Wednesday, May 20, 2015 at 3pm

MBA Jobs Tipped for Further Rise across 2015: MBA News

MBA jobs to rise says GMAC survey

Worldwide, 84% of companies have said MBA jobs are available to business school graduates this year, according to a new GMAC survey of employers.

This projection would represent an 11% rise on the proportion of international firms hiring MBAs in 2014 and among 2015’s projected hirers, more than half (59%) said that more positions would be on offer than were available in 2014.

There was even better news when looking at the US alone, where 92% of employers said they had MBA jobs on offer, considerably more than the 80% of respondents who said they had hired MBAs last year.

GMAC’s president and CEO, Sangeet Chowfla, believes the statistic is closely related to companies’ increasing willingness to expand – a current emphasis indicated by 69% of employer respondents in the survey:

“When companies express a focus on growth, it appears they return to MBA hiring.” Chowfla said, in a press release.

‘Encouraging’ findings in GMAC survey   

The 2015 Corporate Recruiters Survey is the latest edition of GMAC’s annual analysis of the MBA jobs landscape. For this edition, results were drawn from the responses of 748 employers, of which 46 are members of the Fortune 100. The US was the largest source of employers respondents, contributing 61% of the total, but 15% and 16% of those polled were based in Europe and Asia-Pacific, respectively.

As one might expect, given the delicate and uneven economic recovery in Europe, when taken as a whole, the continent’s projected growth in MBA jobs doesn’t come close to that of the US. The GMAC survey, however, did find a moderate 3% rise on 2014 in the 56% proportion of European employers that said MBA jobs would be available. More promising was Asia-Pacific, where 75% of employers said they planned to hire MBAs, up from 69% last year.

Damian Zikakis, career services’ director at Michigan Ross and president of the MBA Career Services & Employer Alliance (MBA CSEA), with whom GMAC collaborated in the survey, emphasized the optimism surrounding the overall picture:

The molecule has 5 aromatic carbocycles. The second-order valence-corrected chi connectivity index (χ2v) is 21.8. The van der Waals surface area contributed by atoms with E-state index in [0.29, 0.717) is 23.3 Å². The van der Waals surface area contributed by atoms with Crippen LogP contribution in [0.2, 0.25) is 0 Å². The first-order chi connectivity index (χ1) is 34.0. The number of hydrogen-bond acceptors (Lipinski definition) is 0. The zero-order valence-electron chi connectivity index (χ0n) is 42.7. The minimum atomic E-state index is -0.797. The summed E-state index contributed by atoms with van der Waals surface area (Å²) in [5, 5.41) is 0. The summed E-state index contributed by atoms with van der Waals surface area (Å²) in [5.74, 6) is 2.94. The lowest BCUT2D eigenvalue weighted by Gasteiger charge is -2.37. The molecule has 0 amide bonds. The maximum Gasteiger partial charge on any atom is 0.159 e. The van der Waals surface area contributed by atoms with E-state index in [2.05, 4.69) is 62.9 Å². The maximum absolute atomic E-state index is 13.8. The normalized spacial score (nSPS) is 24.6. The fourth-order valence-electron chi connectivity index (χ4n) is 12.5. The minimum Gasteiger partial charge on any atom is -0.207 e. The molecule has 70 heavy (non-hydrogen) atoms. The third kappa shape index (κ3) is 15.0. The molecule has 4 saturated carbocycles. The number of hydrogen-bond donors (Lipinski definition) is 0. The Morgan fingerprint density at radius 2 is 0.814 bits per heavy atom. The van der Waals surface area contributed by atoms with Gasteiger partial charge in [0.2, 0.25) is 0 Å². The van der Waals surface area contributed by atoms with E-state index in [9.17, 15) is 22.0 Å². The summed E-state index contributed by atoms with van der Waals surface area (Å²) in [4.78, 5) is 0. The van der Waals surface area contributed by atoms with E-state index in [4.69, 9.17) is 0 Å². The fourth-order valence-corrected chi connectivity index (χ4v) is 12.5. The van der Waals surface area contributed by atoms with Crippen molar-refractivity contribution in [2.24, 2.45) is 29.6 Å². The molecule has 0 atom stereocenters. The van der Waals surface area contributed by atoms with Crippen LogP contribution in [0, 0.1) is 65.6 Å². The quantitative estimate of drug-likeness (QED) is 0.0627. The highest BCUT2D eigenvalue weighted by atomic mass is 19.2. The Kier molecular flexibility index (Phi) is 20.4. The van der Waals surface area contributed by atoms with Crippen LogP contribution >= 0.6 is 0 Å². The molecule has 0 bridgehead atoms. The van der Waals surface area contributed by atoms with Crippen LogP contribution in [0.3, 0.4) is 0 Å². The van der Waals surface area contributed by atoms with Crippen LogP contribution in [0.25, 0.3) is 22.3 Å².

“This is great news for students and portends well for the economy overall. It is encouraging to know companies are so confident in their growth prospects.”

MBA salaries also set for growth

The outlook on anticipated MBA salaries this year was also positive. More than half (51%) of the employers polled by GMAC said that the MBA salaries on offer to recent business school graduates would be higher than last year. While 30% said a rise in MBA salaries would only come at the rate of inflation, 21% said the rise would exceed this rate.

A new benchmark was reached in the survey’s projections for MBA salaries in the US, where the median wage reported rose by US$5,000 to hit the six-figure US$100,000 threshold.  

Technology and energy/utilities were the industries in which companies posted the highest amount of desire to fill MBA jobs this year. Among technology firms, which amounted to 13% of GMAC’s total pool of employers, 93% said they wanted to hire MBAs this year. From the smaller, 5%, pool of energy/utilities companies in the survey, 96% reported MBA hiring intentions.  The lowest demand for MBAs emanated from the survey’s pool of healthcare and pharmaceutical sector companies, although even here roughly three-quarters signaled an intention to take on new MBA hires. 

Notably, data analytics stands alongside finance as the second-most popular functional role pinpointed in employers’ hiring plans, behind marketing and sales positions. This last point extends to companies planning to hire graduates of specialized business master’s graduates as well as to MBAs.

MBA jobs outweigh demand for MiM graduates

Indeed, the GMAC survey also notes a projected rise in the demand for graduates of master’s in management (MiM) programs although, as yet, not at levels anywhere near approaching the demand for MBAs. In total, just over half of respondents (51%) said they planned to hire graduates of the pre-experience postgraduate degree. This proportion was highest in Asia-Pacific, where 66% of companies indicated hiring intentions in this area, up from 53% in 2014.

However, global interest in hiring master’s in management graduates has risen rapidly since an 18% proportion was reported to GMAC back in 2010 and today’s figure among US employers - where 45% now say they plan to hire MiM graduates, up from 32% last year – suggests that the format has made great strides in winning over recruiters as to its value.      

A more complex picture for international students

On the whole, it’s a very bright outlook. But, the proportion of employers looking to take on international students isn’t quite so pronounced. Globally, 44% of respondents said they would not be hiring international students (defined as graduate business students studying and/or looking to work outside of their country of citizenship). Only 29% said that they formed part of their hiring plans, with the remainder open to considering the right candidates. Regionally, interest was highest in Asia-Pacific, where 43% said international students were part of their hiring plans, while in the US the proportion was 28%. The most cited reasons for not encompassing international students in their hiring intentions were ‘legal paperwork’, ‘too expensive’ and, among the largest firms in the survey, ‘limited visas’.

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Tim is a writer with a background in consumer journalism and charity communications. He trained as a journalist in the UK and holds degrees in history (BA) and Latin American studies (MA).

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